Is Nashville Still Ripe for the Flipping?

Is Nashville Still Ripe for the Flipping?

The short answer is, “Yes.” The longer, more accurate answer is more like, “Yes, if you really, really know what you’re doing.” Flipping houses in Nashville is not for the faint of heart or short of capital.

Investing in real estate has long been a storied part of the American dream, and in an economy as hot as Nashville’s, flipping houses can sound like a pretty attractive option. There’s no denying it, house flipping, as seen on shows like HGTV’s Nashville Flipped, appeals to the inner DIY carpenter, interior designer, and investor in all of us.

This summer, WalletHub’s researchers looked at 150 of the largest cities in the country and ranked them on key metrics such as median purchase price, average full home remodeling costs, and housing-market health index to determine which cities are good fit for the flip. Nashville achieved an overall ranking of 13, which bodes well for investors throughout the region. Achieving high marks in market potential and enjoying a relatively low-cost of renovation and remodeling, Nashville continues to be a flipper’s paradise. Assuming, that is, housing prices continue to rise and demand remains high.

In response to WalletHub’s research, the Nashville Business Journal noted, “For house flippers who can deal with the headaches of rising purchase prices, remodeling delays and fickle home buyers, Nashville is a good place to turn a profit.”

One of the reasons Nashville looks so good to investors is that so-called “second-tier” cities like Austin and Music City are the latest “It” cities. In contrast to 24-hour cities like New York and San Francisco, where cost of living is prohibitive and square footage is tight, Nashville’s lower cost of living, slower pace, thriving nightlife, and its diverse cultural and burgeoning food scenes make the city one of the country’s hottest go-to destinations for tourists and recent transplants alike.

In an addendum to WalletHub’s report, Philip A. Seagraves, Assistant Professor of Real Estate at Middle Tennessee State University, cautions, “The most common mistake is assuming that flipping a house will be easy and fast. Complications often arise, repairs take longer, buyers disappear, permits are delayed, and partners disagree...House flipping is one of the riskier avenues for real estate investing where your entire profit is geared toward one event, the sale of the house, rather than a steady stream of rent payments...If you work your fingers to the bone making repairs, painting, landscaping, and more and don’t ‘pay yourself’ you have really overestimated the return on the investment.”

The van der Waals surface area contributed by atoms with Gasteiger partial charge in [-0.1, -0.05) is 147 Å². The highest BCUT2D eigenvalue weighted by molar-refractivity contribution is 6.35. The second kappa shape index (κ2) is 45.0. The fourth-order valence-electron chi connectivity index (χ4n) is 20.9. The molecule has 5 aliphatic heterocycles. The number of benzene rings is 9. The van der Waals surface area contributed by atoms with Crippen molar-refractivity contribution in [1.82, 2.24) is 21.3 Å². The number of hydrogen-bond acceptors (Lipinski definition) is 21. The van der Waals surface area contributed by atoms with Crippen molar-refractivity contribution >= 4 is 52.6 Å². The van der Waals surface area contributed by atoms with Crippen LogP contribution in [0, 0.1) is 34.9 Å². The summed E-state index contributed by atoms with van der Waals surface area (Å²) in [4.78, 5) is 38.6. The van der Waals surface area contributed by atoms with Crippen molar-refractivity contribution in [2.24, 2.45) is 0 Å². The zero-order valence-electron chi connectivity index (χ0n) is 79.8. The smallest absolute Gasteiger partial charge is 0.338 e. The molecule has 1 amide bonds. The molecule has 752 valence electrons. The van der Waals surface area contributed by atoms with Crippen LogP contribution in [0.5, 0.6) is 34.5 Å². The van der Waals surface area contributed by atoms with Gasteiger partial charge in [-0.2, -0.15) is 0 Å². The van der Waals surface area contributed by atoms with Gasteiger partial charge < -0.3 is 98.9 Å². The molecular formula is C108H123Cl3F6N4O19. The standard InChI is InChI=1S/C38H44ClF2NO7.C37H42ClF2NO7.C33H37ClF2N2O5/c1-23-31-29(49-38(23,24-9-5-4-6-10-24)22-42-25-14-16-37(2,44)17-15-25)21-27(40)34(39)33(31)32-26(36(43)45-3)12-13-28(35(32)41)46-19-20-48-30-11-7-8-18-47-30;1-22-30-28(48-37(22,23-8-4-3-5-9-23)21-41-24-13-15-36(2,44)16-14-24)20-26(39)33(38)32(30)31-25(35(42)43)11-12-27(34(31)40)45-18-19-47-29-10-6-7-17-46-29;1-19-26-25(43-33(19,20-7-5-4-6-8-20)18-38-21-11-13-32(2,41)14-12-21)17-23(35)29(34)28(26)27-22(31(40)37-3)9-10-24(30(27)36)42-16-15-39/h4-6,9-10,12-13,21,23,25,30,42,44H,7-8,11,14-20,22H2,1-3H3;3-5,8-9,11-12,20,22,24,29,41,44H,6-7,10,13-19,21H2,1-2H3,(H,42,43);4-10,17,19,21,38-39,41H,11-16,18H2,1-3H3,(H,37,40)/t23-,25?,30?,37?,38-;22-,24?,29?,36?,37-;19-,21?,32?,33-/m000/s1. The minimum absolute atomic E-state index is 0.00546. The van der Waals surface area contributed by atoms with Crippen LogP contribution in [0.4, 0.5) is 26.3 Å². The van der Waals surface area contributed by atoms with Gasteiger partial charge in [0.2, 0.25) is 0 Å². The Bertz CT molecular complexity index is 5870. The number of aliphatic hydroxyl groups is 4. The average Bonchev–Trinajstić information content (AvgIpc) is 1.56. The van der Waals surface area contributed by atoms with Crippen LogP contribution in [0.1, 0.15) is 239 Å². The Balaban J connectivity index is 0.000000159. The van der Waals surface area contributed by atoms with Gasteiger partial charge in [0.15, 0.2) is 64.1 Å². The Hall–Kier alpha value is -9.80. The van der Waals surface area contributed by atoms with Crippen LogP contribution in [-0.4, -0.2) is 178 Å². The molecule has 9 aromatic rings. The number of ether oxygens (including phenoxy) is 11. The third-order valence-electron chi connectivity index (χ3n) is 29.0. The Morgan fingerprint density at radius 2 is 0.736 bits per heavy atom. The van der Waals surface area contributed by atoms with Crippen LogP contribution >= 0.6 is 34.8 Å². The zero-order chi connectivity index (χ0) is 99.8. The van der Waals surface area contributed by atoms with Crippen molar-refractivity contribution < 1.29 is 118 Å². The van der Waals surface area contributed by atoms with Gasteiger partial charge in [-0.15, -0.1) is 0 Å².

In an article published this spring in The Tennessee Ledger, chief economist for Trulia, an online residential real estate site, commented, “Whether or not flipping a house is a safe bet really depends upon the experience of those who are doing the investing, so for a professional or experienced investor who has a track record of flipping homes, it’s probably not a terrible time to flip.”

Those with limited or negligible experience in real estate and house flipping, however, would be well served to proceed with caution. The Nashville market is hot, but it’s a place where professionals have staked a very firm claim.


If the harsh realities of ROI, loans, permits, and hidden structural damage are more than you’re prepared for, but you’re eager to get in the action, consider investing in the Nashville real estate market with Canopy South Capital Management. Contact us for more information today.

Horton Admin